The genesis for the Equity, Diversity and Interdependence Framework (EDIF) emergedfrom the different practices and experiences of Counteract and Future Ways. As an organisation committed to challenging sectarianism in the workplace, Counteractwished to acknowledge, in some manner, those organisations that were consistentlychallenging intimidation. This early vision was driven by workplace experiences of resolving often dangerous and hreatening disputes fuelled by:• The failure to acknowledge difference and fairness in workplace relationships.• An avoidance of the reality that an organisation is made up of people who are shapedby the fears and tensions present in wider society.In 1991 Counteract and the ‘Understanding Conflict’ Project (University of Ulster),which evolved into the Future Ways Programme, began working together on seminarsand training events to support Counteract’s workplace initiatives. In 1997, FutureWays published a report entitled ‘A Worthwhile Venture? Practically Investing inEquity, Diversity and Interdependence’ which reframed community relations work interms of the three principles of Equity, Diversity and Interdependence. It was obvious that unless workplaces found ways of dealing with these fears and divisions, the long-term future of both workplaces and the region was at risk. It is now clear that as one of the few places where people meet across lines of division, the workplace carries a potential for change absent in many other areas in society.Whether they are ‘For-Profit’, Public or ‘Not-for-Profit’ organisations drawing onpublic resources or sentiment they carry a governance or citizenship role in contributingto building an inclusive society.This framework emerges out of these understandings. It is underpinned by ourconviction that a sustainable and prosperous society is underpinned by fairness(Equity), an acknowledgement of our differences (Diversity) and a relationalunderstanding of the ways in which we live and work together (Interdependence).The framework has been developed on the basis of an internal-external dialoguebetween an organisation and an external critical partner. The role of the externalpartner is to be the ‘grit in the oyster’, raising issues critical for the organisation. Thisrole may also be played by an internal group of staff mandated by the formal leadershipof the organisation.The framework can be used by small groups, teams and organisations committed tonurturing ‘good relations’ whether through legislative demands such as Section 75 ofthe Northern Ireland Act (1998), internal developments or community changes.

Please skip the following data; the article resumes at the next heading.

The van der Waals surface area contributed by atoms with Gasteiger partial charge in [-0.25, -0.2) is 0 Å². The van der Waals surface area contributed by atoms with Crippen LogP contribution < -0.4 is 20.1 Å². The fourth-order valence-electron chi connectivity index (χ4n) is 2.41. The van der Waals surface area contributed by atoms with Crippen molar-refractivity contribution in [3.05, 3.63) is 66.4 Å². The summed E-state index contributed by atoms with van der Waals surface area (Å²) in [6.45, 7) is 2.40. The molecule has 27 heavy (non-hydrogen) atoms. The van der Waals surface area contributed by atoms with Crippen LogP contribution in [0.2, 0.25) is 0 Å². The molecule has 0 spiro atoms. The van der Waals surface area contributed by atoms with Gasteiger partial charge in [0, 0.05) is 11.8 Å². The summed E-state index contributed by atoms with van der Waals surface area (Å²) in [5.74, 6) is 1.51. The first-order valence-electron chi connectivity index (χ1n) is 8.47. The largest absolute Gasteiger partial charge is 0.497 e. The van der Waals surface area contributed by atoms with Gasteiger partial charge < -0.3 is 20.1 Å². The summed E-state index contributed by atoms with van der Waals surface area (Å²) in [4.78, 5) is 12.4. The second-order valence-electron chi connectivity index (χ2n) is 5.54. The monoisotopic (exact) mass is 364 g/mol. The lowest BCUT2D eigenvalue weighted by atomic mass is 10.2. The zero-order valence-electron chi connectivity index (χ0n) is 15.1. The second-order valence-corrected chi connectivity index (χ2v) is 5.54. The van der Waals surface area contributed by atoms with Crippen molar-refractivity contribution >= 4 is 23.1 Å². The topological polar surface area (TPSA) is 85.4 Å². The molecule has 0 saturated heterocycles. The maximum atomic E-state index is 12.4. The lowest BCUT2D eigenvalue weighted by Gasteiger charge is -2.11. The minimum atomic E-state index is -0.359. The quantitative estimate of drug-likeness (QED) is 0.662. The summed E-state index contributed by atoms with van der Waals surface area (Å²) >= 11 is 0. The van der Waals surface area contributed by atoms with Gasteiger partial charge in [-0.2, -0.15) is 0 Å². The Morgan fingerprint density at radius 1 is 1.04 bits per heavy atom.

|Number of pages||112|
|Publication status||Published (in print/issue) - Jan 2002|
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- Organisational Learning